Disney stops paying 100,000 workers; cuts mean $500 million a month in savings
Walt Disney Co. will stop paying more than 100,000 employees this week, nearly half of its workforce, as the world’s biggest entertainment company tries to weather the coronavirus lockdown.
Suspending pay for thousands of so-called cast members will save Disney up to $500 million a month across its theme parks and hotels, which have been shut in Europe and the U.S. for almost five weeks.
But slashing fixed costs in a more severe way than other theme-park owners, such as NBCUniversal and Warner Media, poses significant risks to the reputation of the century-old empire behind Mickey Mouse.
The decision leaves Disney staff reliant on state benefits — public support that could run to hundreds of millions of dollars over coming months — even as the company protects executive-bonus schemes and a $1.5-billion dividend payment due in July.
By contrast, some big multinationals, including L’Oréal and Total in France, have vowed to forgo state aid in a show of solidarity with taxpayers.
Disney over the past month has raised debt and signed new credit facilities, leaving the company with about $20 billion in fresh cash to draw upon for a downturn. “They could afford” not to furlough staff, said Rich Greenfield, analyst at BTIG.
Walt Disney Co. on Thursday said furloughs will begin April 19.
He cautions, however, that Disney is probably braced for a “very prolonged shutdown.” Disney made nearly $7 billion in operating income from its parks, experiences and products business last year, making up nearly half of all operating profits. Shares in Disney have fallen by a quarter since the outbreak of the virus.
“With labor accounting for approximately 45% of operating expenses and 33% of total expenses, we assume notable savings,” said JPMorgan’s Alexia Quadrani, who estimates the furloughs, alongside other cost cuts, will save Disney about $500 million a month.
Disney will provide full healthcare benefits for staff placed on unpaid leave. From April 19 onward, it urged employees to apply for the extra $600 a week of federal support available through the $2-trillion coronavirus stimulus package.
In Orlando, home to more than 70,000 Disney cast members, Florida offers unemployment payments of up to $275 a week for 12 weeks — among the lowest rates in the U.S.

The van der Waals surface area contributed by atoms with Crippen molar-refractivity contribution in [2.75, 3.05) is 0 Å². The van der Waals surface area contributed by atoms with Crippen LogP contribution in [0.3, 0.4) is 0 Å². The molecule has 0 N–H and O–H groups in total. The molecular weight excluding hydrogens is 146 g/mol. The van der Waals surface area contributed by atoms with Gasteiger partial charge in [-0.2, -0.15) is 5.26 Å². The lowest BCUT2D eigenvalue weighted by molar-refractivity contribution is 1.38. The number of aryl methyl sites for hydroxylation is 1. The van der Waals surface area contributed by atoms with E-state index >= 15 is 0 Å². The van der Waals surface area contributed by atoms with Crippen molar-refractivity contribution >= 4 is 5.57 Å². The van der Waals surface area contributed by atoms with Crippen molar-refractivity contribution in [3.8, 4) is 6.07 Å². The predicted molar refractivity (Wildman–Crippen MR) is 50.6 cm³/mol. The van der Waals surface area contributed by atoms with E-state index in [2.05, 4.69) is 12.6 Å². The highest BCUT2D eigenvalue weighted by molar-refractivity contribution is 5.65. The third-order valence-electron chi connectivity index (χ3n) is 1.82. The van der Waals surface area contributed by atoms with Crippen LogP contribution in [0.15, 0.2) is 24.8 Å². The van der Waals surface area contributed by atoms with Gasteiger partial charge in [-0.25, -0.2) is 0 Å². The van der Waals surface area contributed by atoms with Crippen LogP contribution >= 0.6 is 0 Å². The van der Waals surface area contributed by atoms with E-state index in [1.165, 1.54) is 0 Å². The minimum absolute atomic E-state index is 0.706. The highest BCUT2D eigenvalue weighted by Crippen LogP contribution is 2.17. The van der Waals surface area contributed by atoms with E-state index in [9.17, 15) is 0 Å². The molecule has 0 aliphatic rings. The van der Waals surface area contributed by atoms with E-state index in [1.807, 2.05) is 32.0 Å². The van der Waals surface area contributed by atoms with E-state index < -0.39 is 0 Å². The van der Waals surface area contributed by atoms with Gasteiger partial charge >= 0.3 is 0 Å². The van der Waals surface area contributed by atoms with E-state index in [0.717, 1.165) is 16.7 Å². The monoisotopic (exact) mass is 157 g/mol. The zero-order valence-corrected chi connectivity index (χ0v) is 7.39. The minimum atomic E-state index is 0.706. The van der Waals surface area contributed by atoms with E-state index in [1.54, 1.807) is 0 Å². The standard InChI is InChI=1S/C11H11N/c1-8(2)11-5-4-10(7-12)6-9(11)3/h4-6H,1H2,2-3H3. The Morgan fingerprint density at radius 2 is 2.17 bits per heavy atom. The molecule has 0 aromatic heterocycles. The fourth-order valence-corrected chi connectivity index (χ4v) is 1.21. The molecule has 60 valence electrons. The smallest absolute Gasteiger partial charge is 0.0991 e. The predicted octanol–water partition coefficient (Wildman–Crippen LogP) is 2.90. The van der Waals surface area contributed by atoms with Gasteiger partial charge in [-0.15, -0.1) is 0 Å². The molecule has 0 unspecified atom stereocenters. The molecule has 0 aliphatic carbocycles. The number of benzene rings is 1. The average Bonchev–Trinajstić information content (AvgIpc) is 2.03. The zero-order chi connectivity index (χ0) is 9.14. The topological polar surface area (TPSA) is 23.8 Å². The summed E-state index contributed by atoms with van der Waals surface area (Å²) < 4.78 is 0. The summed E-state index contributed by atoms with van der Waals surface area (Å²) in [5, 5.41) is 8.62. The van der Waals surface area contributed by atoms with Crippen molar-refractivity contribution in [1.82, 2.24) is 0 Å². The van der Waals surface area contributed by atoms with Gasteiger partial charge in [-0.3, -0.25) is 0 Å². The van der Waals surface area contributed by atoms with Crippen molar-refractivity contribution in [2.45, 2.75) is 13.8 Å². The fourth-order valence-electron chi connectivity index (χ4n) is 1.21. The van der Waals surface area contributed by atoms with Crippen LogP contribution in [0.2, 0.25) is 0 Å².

California’s jobless rate shot up in March as coronavirus shutdowns took effect and 2.7 million filed unemployment claims in just a month
Salary payments also will be stopped for most of the 17,000 staff at Disneyland Paris, who will be placed on France’s “partial activity scheme.” This allows companies to reduce staff hours or furlough workers while the government covers up to 84% of their net salary.
Some union representatives of French workers have assailed Disney for failing to top up the government support. “Will we have Disney+?” asked the CFDT union, noting executives were “no doubt much more comfortable in confinement than most of the company’s employees.”
Djamila Ouaz, a CFDT representative, did acknowledge the relatively better position of staff in Paris. “We are in France, so we have unions and legal rights to defend ourselves,” she said. “In the U.S. it’s a catastrophe.”
Top Disney executives have made salary sacrifices to “better enable the company to weather the extraordinary business challenges.” Bob Iger, executive chairman, gave up the remainder of his $3-million salary for this year, while Bob Chapek, who recently replaced Iger as chief executive, will forgo half his $2.5-million base salary.
Disney protected incentive schemes, which account for most of the executives’ remuneration. Iger earned $65.6 million in 2018 and $47 million last year, The latest package is more than 900 times that of the median Disney worker’s earnings, which stands at about $52,000.
Chapek could potentially earn an annual bonus “of not less than 300%” of salary, in addition to a long-term incentive award of “not less than $15 million.”
Speaking at Disney’s shareholder meeting in March, Chapek said: “Our ability to do good in the world starts with our cast members ... who create magic every day. Our commitment to them will always be our top priority.”
© The Financial Times Ltd. 2020. All rights reserved. FT and Financial Times are trademarks of the Financial Times Ltd. Not to be redistributed, copied or modified in any way.
Your guide to our new economic reality.
Get our free business newsletter for insights and tips for getting by.
You may occasionally receive promotional content from the Los Angeles Times.